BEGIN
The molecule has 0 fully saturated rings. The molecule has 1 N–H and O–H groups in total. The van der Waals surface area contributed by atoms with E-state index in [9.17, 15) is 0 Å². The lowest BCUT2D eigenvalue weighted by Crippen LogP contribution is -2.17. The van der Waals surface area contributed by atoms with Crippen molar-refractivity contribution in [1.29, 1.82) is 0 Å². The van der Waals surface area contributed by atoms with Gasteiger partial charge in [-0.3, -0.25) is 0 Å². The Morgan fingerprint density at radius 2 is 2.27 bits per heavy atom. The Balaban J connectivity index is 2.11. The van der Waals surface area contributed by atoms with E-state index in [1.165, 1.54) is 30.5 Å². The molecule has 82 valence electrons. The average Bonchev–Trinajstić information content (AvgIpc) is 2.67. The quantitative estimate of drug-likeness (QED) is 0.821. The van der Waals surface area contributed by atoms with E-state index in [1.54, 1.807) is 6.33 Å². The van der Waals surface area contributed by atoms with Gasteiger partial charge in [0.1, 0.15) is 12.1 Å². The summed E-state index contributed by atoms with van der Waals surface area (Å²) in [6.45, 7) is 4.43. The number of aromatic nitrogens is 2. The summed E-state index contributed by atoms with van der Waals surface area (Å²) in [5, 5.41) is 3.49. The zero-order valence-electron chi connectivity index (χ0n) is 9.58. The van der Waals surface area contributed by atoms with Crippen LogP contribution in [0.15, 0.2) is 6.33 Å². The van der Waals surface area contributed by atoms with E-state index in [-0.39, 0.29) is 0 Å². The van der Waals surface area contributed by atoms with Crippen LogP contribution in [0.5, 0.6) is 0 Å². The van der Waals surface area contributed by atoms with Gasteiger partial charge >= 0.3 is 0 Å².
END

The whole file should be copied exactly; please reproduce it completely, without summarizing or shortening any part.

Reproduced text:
The molecule has 0 fully saturated rings. The molecule has 1 N–H and O–H groups in total. The van der Waals surface area contributed by atoms with E-state index in [9.17, 15) is 0 Å². The lowest BCUT2D eigenvalue weighted by Crippen LogP contribution is -2.17. The van der Waals surface area contributed by atoms with Crippen molar-refractivity contribution in [1.29, 1.82) is 0 Å². The van der Waals surface area contributed by atoms with Gasteiger partial charge in [-0.3, -0.25) is 0 Å². The Morgan fingerprint density at radius 2 is 2.27 bits per heavy atom. The Balaban J connectivity index is 2.11. The van der Waals surface area contributed by atoms with E-state index in [1.165, 1.54) is 30.5 Å². The molecule has 82 valence electrons. The average Bonchev–Trinajstić information content (AvgIpc) is 2.67. The quantitative estimate of drug-likeness (QED) is 0.821. The van der Waals surface area contributed by atoms with E-state index in [1.54, 1.807) is 6.33 Å². The van der Waals surface area contributed by atoms with Gasteiger partial charge in [0.1, 0.15) is 12.1 Å². The summed E-state index contributed by atoms with van der Waals surface area (Å²) in [6.45, 7) is 4.43. The number of aromatic nitrogens is 2. The summed E-state index contributed by atoms with van der Waals surface area (Å²) in [5, 5.41) is 3.49. The zero-order valence-electron chi connectivity index (χ0n) is 9.58. The van der Waals surface area contributed by atoms with Crippen LogP contribution in [0.15, 0.2) is 6.33 Å². The van der Waals surface area contributed by atoms with E-state index in [-0.39, 0.29) is 0 Å². The van der Waals surface area contributed by atoms with Crippen LogP contribution in [0.5, 0.6) is 0 Å². The van der Waals surface area contributed by atoms with Gasteiger partial charge >= 0.3 is 0 Å².